With April 30 looming, it’s important to know that Canada’s regular due date for filing T1 personal income tax returns has been extended to June 1.
So, your new “looming” date on your calendar should be highlighted as June 1.
And for the 2020 tax season there is a second date to mark on your calendar, August 31. This is the deadline for payment of taxes due.
But if you are unable to pay by August 31, the Canada Revenue Agency (CRA) will offer payment plans for not only your taxes due, but also repayment of benefits over payments and the repayment in full of other government amounts due, such as student loans.
Important to note, the government has made it clear that you must be current with your CRA filings in order to qualify for the COVID-19 benefits announced, not to mention avoiding any interruption of regular benefits you may qualify for.
The term “current” refers to the filing of your 2019 tax return, not the payment of taxes due, if any.
Here is some other information for individual and business filings that the federal government has announced regarding adjustments in activity and timing due to COVID-19.
Collections activities by CRA have been suspended, but this is not say that for those so inclined, payment plans can be set up at this time.
Relief Applications from CRA tax penalties and interest will continue to be accepted and be determined on a case by case basis.
Objection Requests regarding CRA tax rulings have been extended to June 30.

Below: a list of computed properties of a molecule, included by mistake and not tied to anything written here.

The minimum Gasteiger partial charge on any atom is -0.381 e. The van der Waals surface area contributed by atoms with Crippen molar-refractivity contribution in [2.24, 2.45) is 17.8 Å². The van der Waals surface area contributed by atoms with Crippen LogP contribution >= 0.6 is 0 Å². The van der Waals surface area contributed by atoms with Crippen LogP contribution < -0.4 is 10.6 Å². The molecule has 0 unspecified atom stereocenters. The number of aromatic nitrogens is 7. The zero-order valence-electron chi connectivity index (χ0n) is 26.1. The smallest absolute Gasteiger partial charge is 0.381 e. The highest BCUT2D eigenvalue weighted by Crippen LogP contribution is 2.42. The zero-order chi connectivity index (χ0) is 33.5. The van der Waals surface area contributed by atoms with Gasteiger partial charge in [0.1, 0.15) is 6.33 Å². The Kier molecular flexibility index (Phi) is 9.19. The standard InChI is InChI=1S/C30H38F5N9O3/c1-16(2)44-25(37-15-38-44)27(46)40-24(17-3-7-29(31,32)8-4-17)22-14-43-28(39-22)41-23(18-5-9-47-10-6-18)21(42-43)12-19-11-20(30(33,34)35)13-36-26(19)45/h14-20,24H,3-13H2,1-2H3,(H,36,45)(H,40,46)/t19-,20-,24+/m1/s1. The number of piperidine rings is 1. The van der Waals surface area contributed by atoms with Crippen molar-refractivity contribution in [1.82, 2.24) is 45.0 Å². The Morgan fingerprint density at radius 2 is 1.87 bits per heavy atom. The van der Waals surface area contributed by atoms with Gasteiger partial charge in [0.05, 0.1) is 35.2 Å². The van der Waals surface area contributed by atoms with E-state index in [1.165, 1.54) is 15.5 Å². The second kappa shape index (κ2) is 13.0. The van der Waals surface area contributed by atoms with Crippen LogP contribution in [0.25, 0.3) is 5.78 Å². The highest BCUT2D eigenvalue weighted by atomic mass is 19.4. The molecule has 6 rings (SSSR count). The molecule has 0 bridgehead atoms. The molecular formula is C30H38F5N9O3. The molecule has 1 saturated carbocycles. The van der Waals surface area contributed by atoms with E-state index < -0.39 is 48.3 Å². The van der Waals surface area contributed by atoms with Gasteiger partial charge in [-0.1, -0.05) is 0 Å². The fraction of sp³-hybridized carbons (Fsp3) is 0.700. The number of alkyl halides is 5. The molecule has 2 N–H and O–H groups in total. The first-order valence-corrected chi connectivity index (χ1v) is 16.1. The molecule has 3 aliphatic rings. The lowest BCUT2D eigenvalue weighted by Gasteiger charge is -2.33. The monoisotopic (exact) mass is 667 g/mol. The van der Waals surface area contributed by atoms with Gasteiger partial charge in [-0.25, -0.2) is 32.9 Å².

Audits underway by CRA have been suspended, and no new audits will be undertaken. This includes GST audits.
For businesses that are GST registered, reports must be filed as per the scheduled due dates but payments have been deferred to June 30.
Proprietor T1 tax returns have to be filed by the regular June 15 date, with payment deferred to August 31.
Corporate T2 tax returns that were due after March 18, have to be filed by June 1, with payment deferred to August 31.
Not deferred, with emphasis on “not.”
Payroll source deduction reports and the payment of the EI, CPP premiums and withheld taxes must be filed and paid on time. However, if a business has qualified for the 10 per cent wage subsidy program, the payment amount for the taxes withheld may be reduced as per that program’s rules.
On the provincial front, for businesses having to report and pay PST and employer health tax for periods after March 18, both the report filing due date and payment due date is September 30.
As a final consideration, if you are owed a refund, whether a personal or business refund, why not file sooner than later?
And remember, being current with CRA is vital to continuing current benefits or qualifying for new COVID-19 benefits.
At this time there are no delays in refund payments from CRA or GST, especially if you have direct deposit set up.
Ron Clarke has his MBA and is a business owner in Trail, providing accounting and tax services. Email him at ron.clarke@JBSbiz.ca. To read previous Tax Tips & Pits columns visit www.trailtimes.ca/columnists.